Specifically, on April 13, the SEC temporarily suspended trading in the securities of Applied BioSciences Corp. because of statements that the company made in a March 31 press release about selling coronavirus test kits for home use.13 Citing a lack of publicly available information to verify Applied BioSciences' claims, the SEC likely took this action to prevent a potentially fraudulent investment scheme.14
The Commodity Futures Trading Commission and Financial Industry Regulatory Authority have signaled a similarly aggressive approach. On March 18, CFTC Director of Enforcement James McDonald issued an advisory statement on COVID-19 and reminded the public that the CFTC "will aggressively pursue misconduct in our markets tied to the impact of the coronavirus pandemic."15
In addition, FINRA has publicly stated that COVID-19 has had an "unprecedented impact on securities markets," and committed itself to protecting against market manipulation related to the pandemic. On March 27, FINRA Executive Vice President of Enforcement Jessica Hopper pledged that "[n]ow, more than ever, it is important that FINRA Enforcement act quickly and aggressively to stop those who would use these uncertain times to take advantage of vulnerable investors or to manipulate the markets."16
Finally, the DOJ has made clear that detecting, investigating and prosecuting wrongdoing related to the crisis is a top priority. On March 16, Attorney General William Barr asked the department's lawyers to prioritize enforcement related to COVID-19-related crime. The attorney general directed all to "work closely with state and local authorities to ensure that [the DOJ] hear[s] about misconduct as quickly as possible and that all appropriate enforcement tools are available to punish it."17 On March 24, Barr followed up his previous statements by announcing the creation of a national task force to combat COVID- 19-related crime, including market manipulation, hoarding and price-gouging.18
This is a good time for compliance officers at asset managers to remind their teams about the risks associated with interacting with public company employees and industry experts. Compliance officers should also refresh employees on the best practices for avoiding the inadvertent receipt of MNPI.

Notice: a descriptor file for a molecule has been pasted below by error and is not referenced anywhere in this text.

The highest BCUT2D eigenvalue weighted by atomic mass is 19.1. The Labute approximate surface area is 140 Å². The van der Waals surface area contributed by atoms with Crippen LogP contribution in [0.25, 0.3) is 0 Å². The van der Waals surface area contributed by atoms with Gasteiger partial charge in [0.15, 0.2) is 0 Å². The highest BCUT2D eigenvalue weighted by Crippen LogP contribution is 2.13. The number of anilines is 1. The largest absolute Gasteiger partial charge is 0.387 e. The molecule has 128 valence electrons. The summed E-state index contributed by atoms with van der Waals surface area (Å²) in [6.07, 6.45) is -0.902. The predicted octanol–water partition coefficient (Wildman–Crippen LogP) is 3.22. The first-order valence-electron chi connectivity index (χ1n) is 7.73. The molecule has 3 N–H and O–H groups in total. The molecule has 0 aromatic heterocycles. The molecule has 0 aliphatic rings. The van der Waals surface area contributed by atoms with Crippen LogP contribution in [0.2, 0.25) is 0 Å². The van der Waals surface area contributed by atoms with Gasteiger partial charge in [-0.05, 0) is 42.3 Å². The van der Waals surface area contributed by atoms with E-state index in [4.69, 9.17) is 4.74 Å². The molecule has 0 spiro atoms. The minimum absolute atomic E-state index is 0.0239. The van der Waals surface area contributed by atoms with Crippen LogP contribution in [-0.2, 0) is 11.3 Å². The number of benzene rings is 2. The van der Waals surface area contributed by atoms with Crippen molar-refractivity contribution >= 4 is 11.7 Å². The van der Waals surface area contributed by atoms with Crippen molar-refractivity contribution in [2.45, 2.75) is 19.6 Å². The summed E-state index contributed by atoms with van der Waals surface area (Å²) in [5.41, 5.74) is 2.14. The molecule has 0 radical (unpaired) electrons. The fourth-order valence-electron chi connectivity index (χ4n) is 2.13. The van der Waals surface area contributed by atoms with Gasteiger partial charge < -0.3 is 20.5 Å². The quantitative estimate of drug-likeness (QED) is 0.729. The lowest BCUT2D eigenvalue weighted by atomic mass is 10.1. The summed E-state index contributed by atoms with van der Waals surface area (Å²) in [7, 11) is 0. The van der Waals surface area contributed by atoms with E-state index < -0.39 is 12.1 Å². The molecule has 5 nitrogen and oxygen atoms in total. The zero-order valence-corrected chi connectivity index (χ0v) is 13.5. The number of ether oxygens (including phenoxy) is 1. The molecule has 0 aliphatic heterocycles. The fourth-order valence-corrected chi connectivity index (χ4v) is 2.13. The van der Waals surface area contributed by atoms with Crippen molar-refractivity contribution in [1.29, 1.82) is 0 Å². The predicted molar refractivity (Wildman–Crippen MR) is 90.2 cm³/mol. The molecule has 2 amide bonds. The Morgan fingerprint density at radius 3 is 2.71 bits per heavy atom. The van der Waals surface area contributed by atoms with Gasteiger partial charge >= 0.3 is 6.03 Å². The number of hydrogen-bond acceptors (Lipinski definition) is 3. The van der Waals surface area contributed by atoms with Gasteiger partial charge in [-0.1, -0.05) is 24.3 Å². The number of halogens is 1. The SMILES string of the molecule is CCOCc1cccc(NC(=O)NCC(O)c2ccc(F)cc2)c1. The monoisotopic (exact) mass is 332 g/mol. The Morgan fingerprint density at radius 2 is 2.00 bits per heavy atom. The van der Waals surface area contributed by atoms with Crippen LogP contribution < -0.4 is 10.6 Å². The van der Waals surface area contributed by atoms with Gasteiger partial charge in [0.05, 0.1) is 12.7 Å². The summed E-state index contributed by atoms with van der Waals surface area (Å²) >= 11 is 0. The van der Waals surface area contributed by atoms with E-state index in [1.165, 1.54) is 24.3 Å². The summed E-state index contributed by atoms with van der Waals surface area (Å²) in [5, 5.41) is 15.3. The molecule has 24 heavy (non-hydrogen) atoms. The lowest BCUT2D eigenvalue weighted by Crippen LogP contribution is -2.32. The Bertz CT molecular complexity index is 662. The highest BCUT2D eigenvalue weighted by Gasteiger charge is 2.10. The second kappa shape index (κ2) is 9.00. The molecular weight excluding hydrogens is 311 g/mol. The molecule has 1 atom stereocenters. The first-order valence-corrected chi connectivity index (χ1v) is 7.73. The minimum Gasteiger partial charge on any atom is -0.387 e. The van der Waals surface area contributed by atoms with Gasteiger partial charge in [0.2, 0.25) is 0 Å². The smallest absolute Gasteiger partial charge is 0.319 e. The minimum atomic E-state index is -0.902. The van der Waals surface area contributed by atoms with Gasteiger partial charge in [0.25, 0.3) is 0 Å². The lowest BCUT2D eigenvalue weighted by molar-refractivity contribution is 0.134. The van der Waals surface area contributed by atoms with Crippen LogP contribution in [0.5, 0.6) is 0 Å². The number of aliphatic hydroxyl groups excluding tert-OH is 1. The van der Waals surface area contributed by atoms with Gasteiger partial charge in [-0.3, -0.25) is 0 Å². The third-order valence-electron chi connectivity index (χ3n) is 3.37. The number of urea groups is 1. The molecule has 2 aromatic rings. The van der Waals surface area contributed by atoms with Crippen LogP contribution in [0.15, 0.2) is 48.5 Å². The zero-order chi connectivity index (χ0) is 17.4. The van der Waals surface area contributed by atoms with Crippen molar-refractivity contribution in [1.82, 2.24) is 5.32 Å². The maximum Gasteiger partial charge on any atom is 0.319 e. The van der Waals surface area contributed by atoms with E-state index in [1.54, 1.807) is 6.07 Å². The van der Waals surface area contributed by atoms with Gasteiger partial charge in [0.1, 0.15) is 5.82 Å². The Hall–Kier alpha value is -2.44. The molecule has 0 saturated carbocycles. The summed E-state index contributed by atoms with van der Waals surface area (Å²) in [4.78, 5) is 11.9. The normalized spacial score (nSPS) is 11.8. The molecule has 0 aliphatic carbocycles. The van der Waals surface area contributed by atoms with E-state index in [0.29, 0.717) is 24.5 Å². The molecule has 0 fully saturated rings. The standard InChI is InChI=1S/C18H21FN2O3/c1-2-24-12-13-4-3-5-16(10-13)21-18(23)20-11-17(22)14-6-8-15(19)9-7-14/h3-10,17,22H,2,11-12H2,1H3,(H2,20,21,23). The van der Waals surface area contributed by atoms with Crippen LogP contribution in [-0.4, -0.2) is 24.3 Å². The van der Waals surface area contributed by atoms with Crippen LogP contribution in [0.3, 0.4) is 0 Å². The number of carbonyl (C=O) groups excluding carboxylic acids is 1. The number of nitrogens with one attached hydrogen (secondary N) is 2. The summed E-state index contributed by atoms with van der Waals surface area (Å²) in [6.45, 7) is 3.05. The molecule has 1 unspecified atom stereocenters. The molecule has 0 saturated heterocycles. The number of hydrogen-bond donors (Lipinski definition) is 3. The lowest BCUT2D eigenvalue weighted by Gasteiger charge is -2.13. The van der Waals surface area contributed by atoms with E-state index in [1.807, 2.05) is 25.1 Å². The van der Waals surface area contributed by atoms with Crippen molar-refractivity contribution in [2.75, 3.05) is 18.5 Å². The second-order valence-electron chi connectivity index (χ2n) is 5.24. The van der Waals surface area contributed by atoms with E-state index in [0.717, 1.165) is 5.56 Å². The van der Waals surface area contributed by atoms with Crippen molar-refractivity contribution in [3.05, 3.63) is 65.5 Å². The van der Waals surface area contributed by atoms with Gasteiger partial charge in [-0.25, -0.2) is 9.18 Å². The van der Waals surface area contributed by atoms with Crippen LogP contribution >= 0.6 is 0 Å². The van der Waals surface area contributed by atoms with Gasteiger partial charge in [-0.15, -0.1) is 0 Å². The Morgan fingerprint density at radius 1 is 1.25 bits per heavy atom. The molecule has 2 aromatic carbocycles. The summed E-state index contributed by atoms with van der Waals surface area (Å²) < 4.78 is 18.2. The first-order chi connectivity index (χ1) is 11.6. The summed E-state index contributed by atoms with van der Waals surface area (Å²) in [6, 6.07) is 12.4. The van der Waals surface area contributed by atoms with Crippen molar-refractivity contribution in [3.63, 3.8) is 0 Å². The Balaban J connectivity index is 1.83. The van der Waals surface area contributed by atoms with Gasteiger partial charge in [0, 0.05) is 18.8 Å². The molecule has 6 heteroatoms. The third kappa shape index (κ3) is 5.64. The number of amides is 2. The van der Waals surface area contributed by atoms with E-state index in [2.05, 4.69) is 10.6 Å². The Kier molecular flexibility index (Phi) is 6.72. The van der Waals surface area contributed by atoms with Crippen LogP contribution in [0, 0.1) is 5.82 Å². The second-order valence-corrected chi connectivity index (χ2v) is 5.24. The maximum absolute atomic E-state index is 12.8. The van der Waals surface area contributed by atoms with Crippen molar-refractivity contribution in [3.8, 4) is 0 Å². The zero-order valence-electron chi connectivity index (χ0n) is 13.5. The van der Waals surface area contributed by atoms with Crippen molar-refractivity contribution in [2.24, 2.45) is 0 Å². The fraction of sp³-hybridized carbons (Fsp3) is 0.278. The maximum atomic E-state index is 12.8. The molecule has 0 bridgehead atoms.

Take advantage of law firm relationships and ask your service providers to provide tip lists or virtual training sessions. Remind your teams that it is always advisable — when speaking to public company employees — that they communicate to public company employees that the firm trades securities and is not interested in receiving MNPI.
Also remind team members that it is helpful to keep your legal and compliance teams informed of such interactions, and the compliance team should consider if it may monitor these cases. It is also essential to remind investment team members that if they receive information and are not sure if it is MNPI, they need to seek guidance from their legal and compliance teams.
How Companies in the Life Sciences Space Can Mitigate Insider Trading Risks
There is no question that companies are dealing with a myriad of serious issues arising out of the pandemic. Amid this chaos, companies cannot lose sight of the need to maintain a compliant work environment, including rigorous enforcement of MNPI policies and the importance of keeping confidential information internal to the company, especially as the workforce may be dispersed or working remotely.
As such, this is a good time for legal and compliance officers to run appropriate testing mechanisms to insure that employees are complying with all rules regarding data confidentiality and to conduct "virtual" trainings to remind everyone of the rules in place and how the crisis may impact them.
Finally, steps unique to the crisis may also be necessary, including reminding all personnel of the additional risks to MNPI from working remotely; reexamining internal controls related to trading in the company's securities; and detecting unusual trading around significant company disclosures. By following these simple rules, companies can remain compliance- healthy during these difficult times.
- https://www.sec.gov/litigation/litreleases/2014/lr23024.htm; http://www.sec.gov/litigation/admin/2013/34-70659.pdf; http://www.sec.gov/litigation/admin/2013/34-70658.pdf.
- Securites and Exchange Commission, Statement from Stephanie Avakian and Steven Peikin, Co-Directors of the SEC's Division of Enforcement, Regarding Market Integrity, March 23, 2020, available at https://www.sec.gov/news/public-statement/statement-enforcement-co-directors-market-integrity.
- https://www.sec.gov/litigation/suspensions/2020/34-88627.pdf; see also https://www.sec.gov/litigation/suspensions/2020/34-88623.pdf.